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The Theory Of Value, Capital And Interest

The Theory Of Value, Capital And Interest

A New Approach

Branko Horvat

The late Branko Horvat, formerly Head of the Zagreb Institute of Economics, President of the Social-Democratic Union of Croatia and Life President of the International Association for the Economics of Self-management, Croatia

1995 296 pp Hardback 978 1 85898 055 3

Hardback £90.00 on-line price £81.00

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Description
‘The book offers a solution to the long-standing labour theory of value controversy and will provoke much discussion.’
– Aslib Book Guide

‘. . . this book represents a step toward a better understanding of economic phenomena.’
– Mario Amendola, Journal of Evolutionary Economics

In The Theory of Value, Capital and Interest, Branko Horvat puts forward a new economic theory, relevant to real-world economics. This radical and innovative book deals with the economy as a system which includes producers, consumers and a social regulating agency, rather than simply as an aggregate of individuals.

Contents
Contents: Preface Part I: Introduction Part II: Changing Economy: The Growth or Decline of Labour Force Part III: Changing Economy: Technological Progress Part IV: The Choice of Techniques Part V: Extensions Part VI: Generalizations Notes References Indexes

Further information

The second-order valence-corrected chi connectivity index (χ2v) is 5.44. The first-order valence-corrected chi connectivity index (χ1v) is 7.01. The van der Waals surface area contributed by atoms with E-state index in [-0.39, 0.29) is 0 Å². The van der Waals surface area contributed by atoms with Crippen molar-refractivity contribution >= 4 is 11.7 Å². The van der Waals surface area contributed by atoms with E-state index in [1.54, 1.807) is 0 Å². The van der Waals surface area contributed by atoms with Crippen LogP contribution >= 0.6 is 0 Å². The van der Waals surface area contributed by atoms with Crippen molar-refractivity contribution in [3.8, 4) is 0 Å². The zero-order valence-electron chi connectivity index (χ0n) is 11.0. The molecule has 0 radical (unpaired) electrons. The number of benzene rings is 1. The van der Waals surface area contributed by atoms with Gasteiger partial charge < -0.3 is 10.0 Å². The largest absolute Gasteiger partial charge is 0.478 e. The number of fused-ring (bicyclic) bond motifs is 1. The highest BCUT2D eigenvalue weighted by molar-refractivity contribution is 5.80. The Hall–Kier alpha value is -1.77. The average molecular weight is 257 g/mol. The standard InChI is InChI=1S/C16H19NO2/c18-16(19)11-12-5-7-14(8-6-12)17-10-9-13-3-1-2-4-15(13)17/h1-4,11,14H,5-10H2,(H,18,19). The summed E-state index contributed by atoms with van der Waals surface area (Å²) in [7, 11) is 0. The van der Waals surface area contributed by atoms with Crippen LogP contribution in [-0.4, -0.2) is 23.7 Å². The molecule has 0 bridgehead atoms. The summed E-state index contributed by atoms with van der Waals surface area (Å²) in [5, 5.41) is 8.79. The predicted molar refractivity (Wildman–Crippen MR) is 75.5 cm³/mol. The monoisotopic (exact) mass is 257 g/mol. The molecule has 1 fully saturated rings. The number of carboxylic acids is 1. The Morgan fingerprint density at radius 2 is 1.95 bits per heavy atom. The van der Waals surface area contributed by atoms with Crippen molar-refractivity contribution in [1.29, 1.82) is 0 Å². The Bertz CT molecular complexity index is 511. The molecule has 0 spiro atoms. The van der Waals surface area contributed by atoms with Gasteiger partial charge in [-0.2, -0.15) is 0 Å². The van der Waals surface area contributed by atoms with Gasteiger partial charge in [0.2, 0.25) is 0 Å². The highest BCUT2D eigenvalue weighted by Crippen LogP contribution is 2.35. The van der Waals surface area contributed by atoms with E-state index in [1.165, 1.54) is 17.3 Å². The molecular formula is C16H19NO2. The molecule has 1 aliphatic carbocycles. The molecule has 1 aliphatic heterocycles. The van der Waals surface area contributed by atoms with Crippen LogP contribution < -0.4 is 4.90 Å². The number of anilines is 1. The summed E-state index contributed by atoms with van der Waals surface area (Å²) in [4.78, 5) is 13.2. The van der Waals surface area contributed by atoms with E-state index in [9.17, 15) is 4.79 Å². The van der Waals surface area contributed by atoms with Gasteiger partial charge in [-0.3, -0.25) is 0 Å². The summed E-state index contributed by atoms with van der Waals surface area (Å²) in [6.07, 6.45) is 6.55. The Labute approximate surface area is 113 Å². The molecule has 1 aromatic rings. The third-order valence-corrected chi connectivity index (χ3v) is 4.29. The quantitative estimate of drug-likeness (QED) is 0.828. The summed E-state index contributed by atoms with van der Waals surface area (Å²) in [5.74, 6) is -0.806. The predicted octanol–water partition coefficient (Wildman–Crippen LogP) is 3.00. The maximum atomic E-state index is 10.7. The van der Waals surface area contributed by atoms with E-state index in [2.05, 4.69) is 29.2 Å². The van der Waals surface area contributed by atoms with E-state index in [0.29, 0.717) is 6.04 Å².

‘The book offers a solution to the long-standing labour theory of value controversy and will provoke much discussion.’
– Aslib Book Guide

‘. . . this book represents a step toward a better understanding of economic phenomena.’
– Mario Amendola, Journal of Evolutionary Economics

In The Theory of Value, Capital and Interest Branko Horvat puts forward a new economic theory, relevant to real-world economics. This radical and innovative book deals with the economy as a system which includes producers, consumers and a social regulating agency, rather than simply as an aggregate of individuals.

Beginning with an essay on economic methodology which analyses the underpinnings of neoclassical economics, the author presents a two-sector canonical model which is used to establish equilibrium prices and quantities in a stationary and growing economy. This thesis distinguishes two sources of growth – expansion of the labour force and technological progress – and also discusses criteria for investment. Later chapters extend Professor Horvat’s model to include joint production and rent, and present a general case which allows for many consumer and producer goods.

By introducing a new economic paradigm – and in so doing offering a solution to the long-standing labour theory of value controversy – this book makes a series of important innovations and will be welcomed as a major contribution by neo-Ricardians, Marxists, post Keynesians and critical neoclassicals.



 
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